Standards Correlations

Standards' Correlations

Please click here (pdf) for information on Atomsmith models and their applications to Next Generation Science Standards (NGSS).

Just a bit about Atomsmith's teaching philosophy in relation to "standards." Chemistry is a challenging topic. Chemistry standards (by state/nationally/internationally) are inconsistent and all over the board. The bottom line: We believe that if students have a deeper understanding of the key basic building blocks that comprise chemistry (including a visual understanding of what is happening at the molecular level) in conjunction with a clear understanding of what is meant by "the scientific method":

  1. They will find chemistry more interesting and develop more confidence in their abilities
  2. They will take an additional chemistry (or other science) class
  3. They will be better prepared to take on the more difficult topics in their future science learning
  4. We will have more scientists in the world and we will have a society bettered prepared to make informed decisions regarding such critical topics as immunizations and treatments for disease, nutritional and pharmaceutical claims, chemical and fossil fuel usage, renewable and biodegradable materials, food production and safety, water quality, the functional advantages of new technologies, etc.

In addition, with Atomsmith's curriculum, we suggest that students demonstrate progress through journaling exercises -- progressive journal entries reflecting iterative learning. Our philosophy is that multiple-choice assessments just don't demonstrate real learning, and rather than measuring student progress in a reductive manner (How many did you get wrong on a worksheet?), there should be rewards for increments of learning demonstrated through enlightened reflection (i.e. journaling -- written explanations with supportive drawings). To develop student confidence and interest, topics as complicated as those in chemistry require hands-on experience and daily iterative demonstrations of progress. Then understanding grows.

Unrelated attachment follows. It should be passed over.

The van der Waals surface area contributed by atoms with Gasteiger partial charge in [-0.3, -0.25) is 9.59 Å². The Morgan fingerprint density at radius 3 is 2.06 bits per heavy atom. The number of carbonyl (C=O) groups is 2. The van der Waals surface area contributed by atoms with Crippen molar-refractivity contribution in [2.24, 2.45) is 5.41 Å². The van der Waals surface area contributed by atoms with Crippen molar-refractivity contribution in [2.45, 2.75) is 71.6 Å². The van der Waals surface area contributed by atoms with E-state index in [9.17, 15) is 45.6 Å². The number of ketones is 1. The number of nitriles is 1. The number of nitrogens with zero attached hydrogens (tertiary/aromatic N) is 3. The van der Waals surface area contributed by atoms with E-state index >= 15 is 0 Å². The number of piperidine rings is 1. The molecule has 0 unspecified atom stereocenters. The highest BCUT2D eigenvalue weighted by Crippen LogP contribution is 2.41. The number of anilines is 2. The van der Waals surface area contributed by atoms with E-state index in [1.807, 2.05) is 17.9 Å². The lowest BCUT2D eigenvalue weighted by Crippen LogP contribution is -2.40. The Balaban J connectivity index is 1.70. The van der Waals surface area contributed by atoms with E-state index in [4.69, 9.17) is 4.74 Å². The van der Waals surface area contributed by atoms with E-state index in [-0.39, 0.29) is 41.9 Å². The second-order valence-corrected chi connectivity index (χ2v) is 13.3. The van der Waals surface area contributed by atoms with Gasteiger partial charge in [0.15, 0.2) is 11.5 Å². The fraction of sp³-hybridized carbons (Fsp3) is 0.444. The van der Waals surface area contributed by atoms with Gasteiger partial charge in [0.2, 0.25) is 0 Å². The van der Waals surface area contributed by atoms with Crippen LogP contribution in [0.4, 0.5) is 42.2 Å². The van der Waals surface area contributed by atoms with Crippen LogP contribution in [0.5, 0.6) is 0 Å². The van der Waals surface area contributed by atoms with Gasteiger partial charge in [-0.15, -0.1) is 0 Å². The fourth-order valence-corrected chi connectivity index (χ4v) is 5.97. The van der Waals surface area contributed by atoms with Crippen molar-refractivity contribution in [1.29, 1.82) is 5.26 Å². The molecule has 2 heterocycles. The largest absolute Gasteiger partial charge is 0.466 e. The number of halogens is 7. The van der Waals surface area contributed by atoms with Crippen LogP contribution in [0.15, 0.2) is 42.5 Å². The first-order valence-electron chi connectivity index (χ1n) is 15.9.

Chemistry is like music, math and many other subjects – it's its own language of words and symbols – and we believe that understanding chemistry is to other science subjects as Latin is to English: It's the root. Unfortunately, too few individuals today can speak the language.

To quote Linus Pauling, Nobel Laureate in chemistry, from a 1983 UC Berkeley lecture:

Chemistry is wonderful! I feel sorry for people who don't know anything about chemistry. They are missing an important source of happiness -- that of satisfying one's intellectual curiosity.

The world is wonderful. Chemistry is an important part of it. Let's get more students thinking that!

Atomsmith Classroom for Mac & Windows | Curriculum | Chemical Reactions

Curriculum Unit: Chemical Reactions


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Unit Overview: 

In this Unit, students use The Atomsmith® Classroom's Chemical Reactions Lab, Videos and Equation Balancer to examine chemical reactions at three levels: macroscopic, nanoscale and equation. Students interact with 3D models of reactions to see bonds breaking and forming as reactant substances are transformed into products. Students also make connections between the 3D reaction pathways and the reactions’ energy profiles. Using the Chemical Equation Balancer's "live" spreadsheet, students instantaneously see the effects of changing coefficients, which allows them to quickly test and develop equation-balancing strategies.


By clicking and dragging the bottom slider, students see the atoms and molecules of the reactants rearrange, forming products, while also viewing the reaction’s energy curve. (Click to Enlarge)
Experiments/Lessons:
0. Three Views of Chemical Reactions 4. Precipitation Reactions
1. Chemical Equations 5. Acid-Base Reactions
2. Classifying Chemical Reactions 6. Oxidation-Reduction (Redox) Reactions
3. Reactions in Water 7. Energy in Chemical Reactions

 

Level: High School - General through AP Chemistry / College - Introductory Chemistry

Standards: Science as Inquiry, Physical Science, Science and Technology

 

Previous: Phases of Matter - Gases | Next: Standards Correlations